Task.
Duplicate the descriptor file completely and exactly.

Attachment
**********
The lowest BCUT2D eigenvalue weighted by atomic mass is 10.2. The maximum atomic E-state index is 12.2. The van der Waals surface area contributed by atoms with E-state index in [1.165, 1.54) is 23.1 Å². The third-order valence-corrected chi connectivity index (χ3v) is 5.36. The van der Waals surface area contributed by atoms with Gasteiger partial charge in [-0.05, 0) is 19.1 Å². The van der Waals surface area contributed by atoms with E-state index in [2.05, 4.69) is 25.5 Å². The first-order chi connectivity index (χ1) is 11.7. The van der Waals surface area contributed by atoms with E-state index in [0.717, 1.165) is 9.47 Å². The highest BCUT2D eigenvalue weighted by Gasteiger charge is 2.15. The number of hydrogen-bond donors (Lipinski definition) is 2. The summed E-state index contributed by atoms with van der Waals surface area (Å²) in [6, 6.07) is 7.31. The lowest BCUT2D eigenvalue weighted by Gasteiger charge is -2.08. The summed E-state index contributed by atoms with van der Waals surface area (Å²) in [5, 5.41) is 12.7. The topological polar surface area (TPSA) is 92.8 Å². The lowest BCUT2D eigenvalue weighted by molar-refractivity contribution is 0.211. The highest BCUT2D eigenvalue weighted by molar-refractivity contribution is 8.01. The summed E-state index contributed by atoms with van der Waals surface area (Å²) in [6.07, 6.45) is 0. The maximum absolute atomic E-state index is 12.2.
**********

The lowest BCUT2D eigenvalue weighted by atomic mass is 10.2. The maximum atomic E-state index is 12.2. The van der Waals surface area contributed by atoms with E-state index in [1.165, 1.54) is 23.1 Å². The third-order valence-corrected chi connectivity index (χ3v) is 5.36. The van der Waals surface area contributed by atoms with Gasteiger partial charge in [-0.05, 0) is 19.1 Å². The van der Waals surface area contributed by atoms with E-state index in [2.05, 4.69) is 25.5 Å². The first-order chi connectivity index (χ1) is 11.7. The van der Waals surface area contributed by atoms with E-state index in [0.717, 1.165) is 9.47 Å². The highest BCUT2D eigenvalue weighted by Gasteiger charge is 2.15. The number of hydrogen-bond donors (Lipinski definition) is 2. The summed E-state index contributed by atoms with van der Waals surface area (Å²) in [6, 6.07) is 7.31. The lowest BCUT2D eigenvalue weighted by Gasteiger charge is -2.08. The summed E-state index contributed by atoms with van der Waals surface area (Å²) in [5, 5.41) is 12.7. The topological polar surface area (TPSA) is 92.8 Å². The lowest BCUT2D eigenvalue weighted by molar-refractivity contribution is 0.211. The highest BCUT2D eigenvalue weighted by molar-refractivity contribution is 8.01. The summed E-state index contributed by atoms with van der Waals surface area (Å²) in [6.07, 6.45) is 0. The maximum absolute atomic E-state index is 12.2.